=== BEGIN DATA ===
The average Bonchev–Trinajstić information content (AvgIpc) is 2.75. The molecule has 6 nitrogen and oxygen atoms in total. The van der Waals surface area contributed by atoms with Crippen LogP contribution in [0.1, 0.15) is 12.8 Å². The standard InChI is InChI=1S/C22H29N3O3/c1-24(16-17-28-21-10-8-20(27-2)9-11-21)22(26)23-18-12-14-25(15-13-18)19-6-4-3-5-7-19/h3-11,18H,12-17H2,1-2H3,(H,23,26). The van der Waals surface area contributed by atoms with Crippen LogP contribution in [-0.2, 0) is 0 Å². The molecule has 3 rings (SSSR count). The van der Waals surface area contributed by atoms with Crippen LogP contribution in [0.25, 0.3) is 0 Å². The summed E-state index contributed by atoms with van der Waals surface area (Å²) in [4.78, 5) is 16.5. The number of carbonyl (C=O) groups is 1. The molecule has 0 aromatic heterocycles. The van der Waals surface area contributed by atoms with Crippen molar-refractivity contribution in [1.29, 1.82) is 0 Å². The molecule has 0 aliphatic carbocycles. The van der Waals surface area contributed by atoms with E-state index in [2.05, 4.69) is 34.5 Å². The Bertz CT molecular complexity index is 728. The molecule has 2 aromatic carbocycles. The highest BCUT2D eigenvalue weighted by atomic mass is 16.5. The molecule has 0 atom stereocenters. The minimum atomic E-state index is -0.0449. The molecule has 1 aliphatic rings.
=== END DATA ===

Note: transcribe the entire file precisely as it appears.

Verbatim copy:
The average Bonchev–Trinajstić information content (AvgIpc) is 2.75. The molecule has 6 nitrogen and oxygen atoms in total. The van der Waals surface area contributed by atoms with Crippen LogP contribution in [0.1, 0.15) is 12.8 Å². The standard InChI is InChI=1S/C22H29N3O3/c1-24(16-17-28-21-10-8-20(27-2)9-11-21)22(26)23-18-12-14-25(15-13-18)19-6-4-3-5-7-19/h3-11,18H,12-17H2,1-2H3,(H,23,26). The van der Waals surface area contributed by atoms with Crippen LogP contribution in [-0.2, 0) is 0 Å². The molecule has 3 rings (SSSR count). The van der Waals surface area contributed by atoms with Crippen LogP contribution in [0.25, 0.3) is 0 Å². The summed E-state index contributed by atoms with van der Waals surface area (Å²) in [4.78, 5) is 16.5. The number of carbonyl (C=O) groups is 1. The molecule has 0 aromatic heterocycles. The van der Waals surface area contributed by atoms with Crippen molar-refractivity contribution in [1.29, 1.82) is 0 Å². The molecule has 0 aliphatic carbocycles. The van der Waals surface area contributed by atoms with E-state index in [2.05, 4.69) is 34.5 Å². The Bertz CT molecular complexity index is 728. The molecule has 2 aromatic carbocycles. The highest BCUT2D eigenvalue weighted by atomic mass is 16.5. The molecule has 0 atom stereocenters. The minimum atomic E-state index is -0.0449. The molecule has 1 aliphatic rings.